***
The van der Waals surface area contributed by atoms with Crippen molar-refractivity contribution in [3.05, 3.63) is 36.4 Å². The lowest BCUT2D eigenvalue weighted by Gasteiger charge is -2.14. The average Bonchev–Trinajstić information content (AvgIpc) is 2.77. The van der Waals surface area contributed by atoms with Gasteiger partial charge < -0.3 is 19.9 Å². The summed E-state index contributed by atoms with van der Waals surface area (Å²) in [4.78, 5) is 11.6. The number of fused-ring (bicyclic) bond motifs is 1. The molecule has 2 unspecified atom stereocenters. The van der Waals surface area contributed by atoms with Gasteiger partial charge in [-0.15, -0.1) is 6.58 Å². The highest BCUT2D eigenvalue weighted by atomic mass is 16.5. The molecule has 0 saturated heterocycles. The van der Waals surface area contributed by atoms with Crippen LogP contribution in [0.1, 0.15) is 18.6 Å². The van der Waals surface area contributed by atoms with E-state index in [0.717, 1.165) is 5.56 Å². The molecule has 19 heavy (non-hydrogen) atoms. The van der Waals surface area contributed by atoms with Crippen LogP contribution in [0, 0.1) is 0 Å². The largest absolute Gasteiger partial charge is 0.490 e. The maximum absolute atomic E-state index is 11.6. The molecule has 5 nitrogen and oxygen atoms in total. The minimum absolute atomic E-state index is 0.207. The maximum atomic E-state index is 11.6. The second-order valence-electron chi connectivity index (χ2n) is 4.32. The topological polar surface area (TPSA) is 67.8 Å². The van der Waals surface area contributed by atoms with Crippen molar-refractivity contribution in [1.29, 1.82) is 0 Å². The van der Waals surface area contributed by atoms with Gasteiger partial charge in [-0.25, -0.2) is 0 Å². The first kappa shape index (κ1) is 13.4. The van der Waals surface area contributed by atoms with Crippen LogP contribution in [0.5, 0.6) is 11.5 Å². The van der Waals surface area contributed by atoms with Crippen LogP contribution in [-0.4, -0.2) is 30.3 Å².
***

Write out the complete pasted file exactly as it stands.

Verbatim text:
The van der Waals surface area contributed by atoms with Crippen molar-refractivity contribution in [3.05, 3.63) is 36.4 Å². The lowest BCUT2D eigenvalue weighted by Gasteiger charge is -2.14. The average Bonchev–Trinajstić information content (AvgIpc) is 2.77. The van der Waals surface area contributed by atoms with Gasteiger partial charge < -0.3 is 19.9 Å². The summed E-state index contributed by atoms with van der Waals surface area (Å²) in [4.78, 5) is 11.6. The number of fused-ring (bicyclic) bond motifs is 1. The molecule has 2 unspecified atom stereocenters. The van der Waals surface area contributed by atoms with Gasteiger partial charge in [-0.15, -0.1) is 6.58 Å². The highest BCUT2D eigenvalue weighted by atomic mass is 16.5. The molecule has 0 saturated heterocycles. The van der Waals surface area contributed by atoms with Crippen LogP contribution in [0.1, 0.15) is 18.6 Å². The van der Waals surface area contributed by atoms with E-state index in [0.717, 1.165) is 5.56 Å². The molecule has 19 heavy (non-hydrogen) atoms. The van der Waals surface area contributed by atoms with Crippen LogP contribution in [0, 0.1) is 0 Å². The largest absolute Gasteiger partial charge is 0.490 e. The maximum absolute atomic E-state index is 11.6. The molecule has 5 nitrogen and oxygen atoms in total. The minimum absolute atomic E-state index is 0.207. The maximum atomic E-state index is 11.6. The second-order valence-electron chi connectivity index (χ2n) is 4.32. The topological polar surface area (TPSA) is 67.8 Å². The van der Waals surface area contributed by atoms with Crippen molar-refractivity contribution in [1.29, 1.82) is 0 Å². The van der Waals surface area contributed by atoms with Gasteiger partial charge in [-0.25, -0.2) is 0 Å². The first kappa shape index (κ1) is 13.4. The van der Waals surface area contributed by atoms with Crippen LogP contribution in [0.5, 0.6) is 11.5 Å². The van der Waals surface area contributed by atoms with Crippen LogP contribution in [-0.4, -0.2) is 30.3 Å².